Friday, Oct. 8 | Day 3: We took leisurely passage to St. Pete this time, mostly on old U.S. highways or county roads. It was a slower, tramp-steamer-type of motorcycle ride, instead of a supersonic rush down the interstate.
It was better for Linda’s Vespa and my Yamaha1. The reward was scenic views, small towns, and a number of abandoned buildings – old gas stations, motels, diners, and other places – that were fascinating and depressing, in a scary story or science fictiony way.
The ghost town/ghost story comparison is inevitable, I suppose, though none of these really felt haunted. They were much more understated, like the John Steinbeck story, “The Cottage That Wasn’t There,” written and serialized in the New York Herald Tribune in 1943, during World War II2.
But walking into some of these places (taking nothing but photos) and seeing the rain damage, damp floors and mold also reminded me of Ray Bradbury’s 1950 short story, “The Long Rain,” in which four men crash-land on Venus, a planet of eternal rain, and try to get to safety3.
We’re talking about buildings that used to be popular, once upon a time; you could envision them as set players in Jack Kerouac’s On the Road or part of the background in American Graffiti.
Stopping at these places wasn’t part of the mission profile, but that changed as I realized how many were there and how interesting they were.
I confess to breaking (to Linda’s exasperation) our ride protocol4 by simply pulling over and pulling out a camera whenever I saw something of note.
Some reminded me of ghost towns we visited when living in Nevada:
- Bodie, California, kept in arrested decay5 by California State Parks;
- Rhyolite, Nevada, an abandoned town about 35 miles from Death Valley.
I don’t know why such places attract me. Part of it is history, I reckon; I wonder about the people who worked and visited there, and what led to the abandonment. And whether the businesses and livelihoods could have been saved.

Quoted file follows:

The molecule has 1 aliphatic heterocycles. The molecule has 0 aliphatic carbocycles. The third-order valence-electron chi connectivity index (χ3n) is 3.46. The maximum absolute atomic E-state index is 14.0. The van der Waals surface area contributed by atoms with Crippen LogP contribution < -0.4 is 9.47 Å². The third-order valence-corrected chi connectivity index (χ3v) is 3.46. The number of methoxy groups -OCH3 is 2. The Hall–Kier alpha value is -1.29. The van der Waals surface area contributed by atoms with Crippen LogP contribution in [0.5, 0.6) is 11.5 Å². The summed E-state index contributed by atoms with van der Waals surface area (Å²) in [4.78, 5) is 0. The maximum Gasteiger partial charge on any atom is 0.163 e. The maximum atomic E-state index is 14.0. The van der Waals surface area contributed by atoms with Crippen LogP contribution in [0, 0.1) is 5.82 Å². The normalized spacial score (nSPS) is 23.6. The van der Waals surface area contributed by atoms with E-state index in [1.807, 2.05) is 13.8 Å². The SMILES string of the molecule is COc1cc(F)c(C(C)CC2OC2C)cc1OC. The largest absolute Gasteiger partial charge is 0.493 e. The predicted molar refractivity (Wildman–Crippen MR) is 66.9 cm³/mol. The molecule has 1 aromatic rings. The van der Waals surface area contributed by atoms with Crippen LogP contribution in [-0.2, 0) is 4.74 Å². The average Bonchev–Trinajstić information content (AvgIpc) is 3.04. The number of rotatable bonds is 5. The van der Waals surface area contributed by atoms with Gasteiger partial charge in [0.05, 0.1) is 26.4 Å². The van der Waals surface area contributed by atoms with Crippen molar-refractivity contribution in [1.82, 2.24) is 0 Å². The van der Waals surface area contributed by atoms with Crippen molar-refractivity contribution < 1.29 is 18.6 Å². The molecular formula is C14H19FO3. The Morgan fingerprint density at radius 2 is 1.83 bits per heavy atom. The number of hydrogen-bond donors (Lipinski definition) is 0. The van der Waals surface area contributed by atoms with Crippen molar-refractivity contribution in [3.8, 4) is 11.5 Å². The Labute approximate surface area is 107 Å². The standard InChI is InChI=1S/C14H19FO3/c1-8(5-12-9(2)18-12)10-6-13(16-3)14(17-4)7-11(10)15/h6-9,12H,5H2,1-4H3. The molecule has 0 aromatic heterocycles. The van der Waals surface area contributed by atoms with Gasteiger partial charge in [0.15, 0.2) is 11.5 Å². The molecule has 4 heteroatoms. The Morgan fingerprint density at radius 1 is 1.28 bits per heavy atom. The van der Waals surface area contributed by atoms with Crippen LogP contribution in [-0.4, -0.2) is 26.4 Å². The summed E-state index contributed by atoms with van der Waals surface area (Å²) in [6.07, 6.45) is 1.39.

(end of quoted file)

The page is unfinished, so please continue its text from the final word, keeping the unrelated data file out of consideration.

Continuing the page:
Take the derelict Horne’s restaurant/souvenir shop in Lawtey, Florida, for example. It appears as though the owners simply walked away from it, leaving counters and shelves stuffed with items, very much as the things left behind in Bodie long ago.
The Interstate truck stop in Ulmer, South Carolina, must have been a thriving business until the construction of I-95 killed it.
And Ray’s Place in Sylvania, Georgia, looked like it was a nice place, way back when.
There were no spooky incidents to report, only silent rooms and broken windows and dripping rain.
I do wonder what we’d have done if we’d filled up at a strange little gas station and later met someone down the road (probably an ancient, wizened gentleman with hair longer and whiter than mine) who’d say:
“Oh, no, you couldn’t possibly have bought anything there. That place closed down years ago.”
1 – Sometimes I regret not taking my Vespa Sei Giorni instead of the Yamaha Super Tenere, though carrying all our stuff was easier. I’ll attempt to pack lighter for the GTV next time, definitely.
2 – A story that grabs the reader unexpectedly; during WWII, a British sergeant tells Steinbeck of walking at night in England from one outpost to another and seeing a house with its lights on and a little old lady inside.
He’s charmed by the scene and reaches his destination without incident but starts thinking of how the house should have blackout curtains since it’s wartime. It slowly dawns on him that the cottage isn’t actually there – it had been bombed by the Germans months earlier with only its walls left standing.
The story is in Steinbeck’s book, “Once There Was a War,” published in 1958.
3 – They’re trying to reach something called a Sun Dome, a structure with an artificial sun. The first one they find has been attacked and destroyed by indigenous Venusians, who punch holes in the roof to let in the never-ending rain. We saw a lot of rain damage ourselves.
4 – That’s the duty of stopping with notice to your riding partner. Linda sometimes didn’t realize what I was doing until I dropped out of her mirrors and she was forced to turn around to look for me.
5 – Arrested decay is a practice of preserving, not repairing, buildings by preventing them from falling apart with outside braces or other means.